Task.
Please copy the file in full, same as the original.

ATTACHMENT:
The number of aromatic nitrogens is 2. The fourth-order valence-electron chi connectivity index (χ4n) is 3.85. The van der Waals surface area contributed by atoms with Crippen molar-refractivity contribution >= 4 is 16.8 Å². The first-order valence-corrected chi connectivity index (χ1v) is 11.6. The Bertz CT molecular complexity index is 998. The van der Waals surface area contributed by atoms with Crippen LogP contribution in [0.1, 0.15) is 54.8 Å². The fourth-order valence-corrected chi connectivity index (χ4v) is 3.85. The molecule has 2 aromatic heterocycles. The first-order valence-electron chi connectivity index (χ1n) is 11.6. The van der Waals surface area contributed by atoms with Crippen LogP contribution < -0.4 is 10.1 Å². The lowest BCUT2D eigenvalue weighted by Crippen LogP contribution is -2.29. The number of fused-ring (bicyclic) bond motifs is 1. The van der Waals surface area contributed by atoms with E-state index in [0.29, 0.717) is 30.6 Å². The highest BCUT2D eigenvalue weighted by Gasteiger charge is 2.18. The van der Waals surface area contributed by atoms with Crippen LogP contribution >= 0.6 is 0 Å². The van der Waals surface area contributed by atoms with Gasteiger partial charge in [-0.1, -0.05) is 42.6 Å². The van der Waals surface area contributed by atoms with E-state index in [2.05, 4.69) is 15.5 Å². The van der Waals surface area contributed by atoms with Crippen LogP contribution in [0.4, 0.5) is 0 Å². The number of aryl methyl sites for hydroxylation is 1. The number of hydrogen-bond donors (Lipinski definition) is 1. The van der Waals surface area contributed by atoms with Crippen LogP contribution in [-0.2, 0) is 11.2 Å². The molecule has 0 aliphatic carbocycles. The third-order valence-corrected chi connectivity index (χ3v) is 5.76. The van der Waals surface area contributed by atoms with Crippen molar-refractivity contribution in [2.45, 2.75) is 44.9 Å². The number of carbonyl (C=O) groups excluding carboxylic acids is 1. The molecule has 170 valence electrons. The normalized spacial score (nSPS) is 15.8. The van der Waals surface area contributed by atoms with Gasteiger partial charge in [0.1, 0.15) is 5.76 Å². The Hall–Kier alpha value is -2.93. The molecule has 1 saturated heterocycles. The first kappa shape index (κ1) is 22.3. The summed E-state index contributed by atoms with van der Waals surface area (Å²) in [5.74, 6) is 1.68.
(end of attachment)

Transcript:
The number of aromatic nitrogens is 2. The fourth-order valence-electron chi connectivity index (χ4n) is 3.85. The van der Waals surface area contributed by atoms with Crippen molar-refractivity contribution >= 4 is 16.8 Å². The first-order valence-corrected chi connectivity index (χ1v) is 11.6. The Bertz CT molecular complexity index is 998. The van der Waals surface area contributed by atoms with Crippen LogP contribution in [0.1, 0.15) is 54.8 Å². The fourth-order valence-corrected chi connectivity index (χ4v) is 3.85. The molecule has 2 aromatic heterocycles. The first-order valence-electron chi connectivity index (χ1n) is 11.6. The van der Waals surface area contributed by atoms with Crippen LogP contribution < -0.4 is 10.1 Å². The lowest BCUT2D eigenvalue weighted by Crippen LogP contribution is -2.29. The number of fused-ring (bicyclic) bond motifs is 1. The van der Waals surface area contributed by atoms with E-state index in [0.29, 0.717) is 30.6 Å². The highest BCUT2D eigenvalue weighted by Gasteiger charge is 2.18. The van der Waals surface area contributed by atoms with Crippen LogP contribution >= 0.6 is 0 Å². The van der Waals surface area contributed by atoms with Gasteiger partial charge in [-0.1, -0.05) is 42.6 Å². The van der Waals surface area contributed by atoms with E-state index in [2.05, 4.69) is 15.5 Å². The van der Waals surface area contributed by atoms with Crippen LogP contribution in [0.4, 0.5) is 0 Å². The number of aryl methyl sites for hydroxylation is 1. The number of hydrogen-bond donors (Lipinski definition) is 1. The van der Waals surface area contributed by atoms with Crippen LogP contribution in [-0.2, 0) is 11.2 Å². The molecule has 0 aliphatic carbocycles. The third-order valence-corrected chi connectivity index (χ3v) is 5.76. The van der Waals surface area contributed by atoms with Crippen molar-refractivity contribution in [2.45, 2.75) is 44.9 Å². The number of carbonyl (C=O) groups excluding carboxylic acids is 1. The molecule has 170 valence electrons. The normalized spacial score (nSPS) is 15.8. The van der Waals surface area contributed by atoms with Gasteiger partial charge in [0.1, 0.15) is 5.76 Å². The Hall–Kier alpha value is -2.93. The molecule has 1 saturated heterocycles. The first kappa shape index (κ1) is 22.3. The summed E-state index contributed by atoms with van der Waals surface area (Å²) in [5.74, 6) is 1.68.